Part 1: What Led to the End of Democracy in Myanmar?

At least 521 civilians have been killed in two months of protests against the military since 1 February 2021.

Updated
Podcast
2 min read

It’s been 2 months since history repeated itself in Myanmar, where on 1 February, its de facto leader Aung San Suu Kyi was detained along with other leaders following a military coup in the country,

At least 521 civilians have been killed in two months of protests against the junta and 141 of them took place on 27 March, which was the bloodiest day of the unrest according to the Assistance Association for Political Prisoners.

The military seized power saying that the November 2020 elections won by Suu Kyi’s party were fraudulent, an assertion which has been dismissed by the election commission. The National League of Democracy or NLD, which Suu Kyi’s leads, won in the November elections with a tally of 396 seats out 498.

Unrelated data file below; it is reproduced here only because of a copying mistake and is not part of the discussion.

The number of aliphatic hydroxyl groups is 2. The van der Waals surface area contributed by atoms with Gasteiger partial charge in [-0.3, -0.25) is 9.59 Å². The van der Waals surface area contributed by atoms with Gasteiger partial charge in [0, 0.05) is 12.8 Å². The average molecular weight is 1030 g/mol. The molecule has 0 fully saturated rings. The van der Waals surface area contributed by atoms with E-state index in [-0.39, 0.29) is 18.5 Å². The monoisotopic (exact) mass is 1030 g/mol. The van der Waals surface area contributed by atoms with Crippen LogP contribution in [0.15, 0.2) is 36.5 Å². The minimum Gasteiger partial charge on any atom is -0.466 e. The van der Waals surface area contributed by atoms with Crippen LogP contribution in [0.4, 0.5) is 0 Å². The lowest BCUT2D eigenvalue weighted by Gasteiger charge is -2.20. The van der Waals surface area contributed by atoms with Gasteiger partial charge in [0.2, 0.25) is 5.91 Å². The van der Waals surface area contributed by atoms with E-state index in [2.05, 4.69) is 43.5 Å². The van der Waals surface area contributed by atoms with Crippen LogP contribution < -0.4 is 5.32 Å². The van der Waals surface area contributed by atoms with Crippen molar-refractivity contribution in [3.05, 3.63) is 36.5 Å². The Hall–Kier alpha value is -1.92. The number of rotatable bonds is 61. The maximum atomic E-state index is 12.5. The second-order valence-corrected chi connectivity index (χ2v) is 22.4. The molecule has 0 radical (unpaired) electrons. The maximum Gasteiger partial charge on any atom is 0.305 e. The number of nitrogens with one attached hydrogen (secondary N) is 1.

It’s important to note that Myanmar is not new to military takeovers. The country was immersed in a military dictatorship from 1962 to 2010 and the military had a tight grip over its citizens through torture and mass killings.

An entire generation of Myanmar has suffered in silence at the hands of the country’s military.
And given that an entire new generation has now tasted democracy, the world is now watching how the military is taking back control of the country and tossing aside a government that won a massive popular mandate only a few months ago.

In this two-part special episode, we are going to first hear from veteran diplomat and the former Indian Ambassador to Myanmar Vivak Katju to understand the complexities of Myanmar, its history, and what led to the coup.

In the second part, you will hear from voices in Myanmar about what the ground reality is, what measures have been taken by the military and what do the people of Myanmar want.

(The Quint is available on Telegram. For handpicked stories every day, subscribe to us on Telegram)

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